No one likes to work with someone who loses their temper. The best leaders know how to be calm in a crisis, look at employee mistakes as learning opportunities rather than occasions for discipline, and keep a calm and focused outlook in stressful situations. If this is a challenge for you, check out Dealing with People You Can’t Stand: How to Bring Out the Best in People at Their Worst by Rick Kirschner.
Thoughtfulness involves keeping your subordinates in mind. It’s expressed in many ways—empathy for a co-worker who is having problems at home or recognizing that team members in an argument may each have valid points. It also means remembering to give credit where credit is due, as well as smaller things like remembering a birthday or a work anniversary. Thoughtfulness makes employees feel valued. This is another skill, according to HBR, that may be of even greater importance in a remote work environment, particularly when dealing with employees new to remote work.
Looking for ways to give kudos to your employees? Read our article on the top employee recognition and appreciation ideas.
The opposite of micromanagement, macromanagement means a more hands-off style of leadership. Macromanagers focus more on the big picture and less on the day-to-day operations, giving workers more freedom to get the job done. Macromanagement requires trust but can lead to a less stressful, more creative working environment that lets employees grow. That can lead to more job satisfaction as well as more time for managers to concentrate on the big ideas that can grow a business.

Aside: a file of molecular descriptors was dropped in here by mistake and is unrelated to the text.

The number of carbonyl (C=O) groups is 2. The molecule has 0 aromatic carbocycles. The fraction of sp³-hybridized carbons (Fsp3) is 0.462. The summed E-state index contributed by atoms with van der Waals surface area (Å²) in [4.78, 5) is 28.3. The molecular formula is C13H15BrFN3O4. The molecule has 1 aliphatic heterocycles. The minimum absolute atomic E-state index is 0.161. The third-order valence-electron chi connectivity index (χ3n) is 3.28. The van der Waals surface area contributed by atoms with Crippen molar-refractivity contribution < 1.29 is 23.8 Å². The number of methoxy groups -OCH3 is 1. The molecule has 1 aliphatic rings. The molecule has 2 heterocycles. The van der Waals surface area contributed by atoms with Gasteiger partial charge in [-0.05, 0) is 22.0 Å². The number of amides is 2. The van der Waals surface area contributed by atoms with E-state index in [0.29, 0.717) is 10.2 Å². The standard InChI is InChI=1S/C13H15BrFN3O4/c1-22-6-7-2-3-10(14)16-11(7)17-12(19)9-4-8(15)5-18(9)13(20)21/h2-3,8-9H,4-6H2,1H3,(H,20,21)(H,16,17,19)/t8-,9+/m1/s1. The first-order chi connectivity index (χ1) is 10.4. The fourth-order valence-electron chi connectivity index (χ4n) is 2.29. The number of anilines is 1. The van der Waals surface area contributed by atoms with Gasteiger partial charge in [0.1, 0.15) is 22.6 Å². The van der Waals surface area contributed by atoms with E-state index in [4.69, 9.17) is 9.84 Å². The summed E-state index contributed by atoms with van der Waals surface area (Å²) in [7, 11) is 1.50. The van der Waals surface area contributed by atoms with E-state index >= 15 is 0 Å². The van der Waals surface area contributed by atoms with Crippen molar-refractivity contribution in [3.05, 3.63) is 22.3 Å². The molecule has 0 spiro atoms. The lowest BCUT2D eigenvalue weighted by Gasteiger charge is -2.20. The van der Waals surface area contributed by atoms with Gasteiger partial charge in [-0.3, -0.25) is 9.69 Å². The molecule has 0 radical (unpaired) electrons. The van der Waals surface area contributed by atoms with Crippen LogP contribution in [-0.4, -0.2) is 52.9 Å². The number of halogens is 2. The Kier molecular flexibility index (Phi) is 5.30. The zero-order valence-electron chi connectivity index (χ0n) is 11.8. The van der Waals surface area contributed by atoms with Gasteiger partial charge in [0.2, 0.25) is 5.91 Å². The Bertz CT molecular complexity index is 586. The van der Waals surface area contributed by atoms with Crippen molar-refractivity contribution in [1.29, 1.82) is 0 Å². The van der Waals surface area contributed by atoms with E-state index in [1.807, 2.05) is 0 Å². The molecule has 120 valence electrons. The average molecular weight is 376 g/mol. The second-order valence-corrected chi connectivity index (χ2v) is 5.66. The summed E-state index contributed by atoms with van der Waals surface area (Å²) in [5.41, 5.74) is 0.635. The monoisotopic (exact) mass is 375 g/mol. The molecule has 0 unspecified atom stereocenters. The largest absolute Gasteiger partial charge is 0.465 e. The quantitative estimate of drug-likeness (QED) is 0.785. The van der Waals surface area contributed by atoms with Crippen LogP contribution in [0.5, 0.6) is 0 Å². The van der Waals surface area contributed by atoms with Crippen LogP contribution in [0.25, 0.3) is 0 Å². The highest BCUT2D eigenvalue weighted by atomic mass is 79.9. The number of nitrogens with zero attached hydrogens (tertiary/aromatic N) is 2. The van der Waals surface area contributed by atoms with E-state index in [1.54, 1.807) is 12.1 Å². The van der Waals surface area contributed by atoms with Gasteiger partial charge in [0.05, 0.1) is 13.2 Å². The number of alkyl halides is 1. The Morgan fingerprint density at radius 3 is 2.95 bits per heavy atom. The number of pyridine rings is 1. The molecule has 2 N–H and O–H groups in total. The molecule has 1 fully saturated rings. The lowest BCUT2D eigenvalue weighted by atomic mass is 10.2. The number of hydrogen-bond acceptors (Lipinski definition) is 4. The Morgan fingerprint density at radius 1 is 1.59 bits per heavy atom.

9. Ability to Run a Meeting Successfully
How many times have you been in a meeting that ran long and accomplished nothing or left frustrated because one or two people dominated without contributing? Running a good meeting is an important people skill, and it involves preparation as well as being able to stop Chatty Chad from taking up the scheduled hour with sidebars about other projects.
You’d think this would be a no-brainer, but honesty is more than a value—it’s a skill. It’s not always easy to be honest, especially when delivering bad news. Yet not dealing with an issue to avoid conflict can be dishonest. So, in addition to valuing honesty as a quality, you need to work on being able to give honest opinions in a way that does not offend and having the courage to be honest even when someone might be hurt.
Disciplining an employee is not easy, but it is part of being honest with your workers and yourself. Read our article on how to discipline an employee for creating and managing a fair program for all.
11. Giving Fair Feedback
While linked to honesty and communication, giving fair feedback is its own skill. It involves understanding the role of the employee, their talents, and their needs and creating achievable goals with them. It’s also important to keep track of their work and look for trends that should be praised or addressed. Learn more in our article on performance management.